Tennessee Democrats plan to reach out to rural voters

Hendrell Remus
Posted at 10:15 PM, Feb 09, 2022
and last updated 2022-02-10 07:01:28-05

NASHVILLE, Tenn. (WTVF) — The chair of the Tennessee Democratic Party, Hendrell Remus, says he admits the party needs to do a better job connecting with rural voters, especially now that state Republicans have carved up Nashville into three congressional districts, all incorporating several rural, conservative-leaning counties.

"Democrats for a long time have been disorganized, we hadn't made the type of investments we needed to make across the state," Hendrell said.

Retiring Democratic Congressman Jim Cooper leveled some of the same criticism in an article published this week in the Nashville Scene, saying in part:

"What they have to do is genuinely love their brothers and sisters who live outside of Nashville," and "You have to have mutual respect and trust."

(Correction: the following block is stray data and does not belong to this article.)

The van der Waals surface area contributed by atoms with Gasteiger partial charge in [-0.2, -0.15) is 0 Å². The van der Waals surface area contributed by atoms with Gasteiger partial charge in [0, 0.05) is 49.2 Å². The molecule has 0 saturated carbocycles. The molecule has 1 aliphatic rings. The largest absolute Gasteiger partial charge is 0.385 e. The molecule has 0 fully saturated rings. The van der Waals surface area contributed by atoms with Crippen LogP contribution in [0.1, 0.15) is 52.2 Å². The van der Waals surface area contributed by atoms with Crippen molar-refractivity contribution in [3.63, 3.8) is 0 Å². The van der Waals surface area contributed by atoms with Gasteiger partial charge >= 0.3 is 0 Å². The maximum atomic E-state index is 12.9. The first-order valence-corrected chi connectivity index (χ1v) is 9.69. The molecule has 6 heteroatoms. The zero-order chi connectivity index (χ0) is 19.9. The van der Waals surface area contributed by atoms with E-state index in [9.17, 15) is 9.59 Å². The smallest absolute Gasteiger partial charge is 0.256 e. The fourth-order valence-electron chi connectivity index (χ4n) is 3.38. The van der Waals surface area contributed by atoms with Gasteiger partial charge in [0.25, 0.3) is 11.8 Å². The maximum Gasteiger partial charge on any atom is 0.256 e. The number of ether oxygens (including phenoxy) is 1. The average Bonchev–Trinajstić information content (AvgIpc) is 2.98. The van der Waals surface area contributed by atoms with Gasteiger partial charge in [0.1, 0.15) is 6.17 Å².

And Remus says he agrees.

"It's about making sure that people understand that despite our differences, there's a whole lot more that we have in common," Remus said.

But on Wednesday, the Tennessee Democratic Party hosted a livestream, with Aftyn Behn, a campaign director from, talking about how to get votes in rural counties for Democratic congressional candidates.

"Myself, who lives in East Nashville, can now organize with folks in Cookeville to oust [Republican Congressman] John Rose who's a P.O.S.," said Behn.

"What kind of unity and trust does a phrase like that build?" NewsChannel 5 asked Remus.

"I think that language is kind of hot, it's inflammatory, but at the end of the day, there's probably folks, in rural areas who probably feel the same way," Remus said. "If you look at the conditions that some of these people have been left in after repeatedly electing some of these folks representing rural areas, and whose lives really truly haven't gotten better."

Remus says the focus will be on Democrats who live in the rural counties connecting one-on-one with people they know, on issues like rural hospitals that have closed down across the state, and other issues that conservatives tend to gravitate toward.

"If you're a gun owner, we're going to protect your Second Amendment, but we want to make sure you're not having to pawn your gun around the holidays to put a meal on the table for your family," Remus said.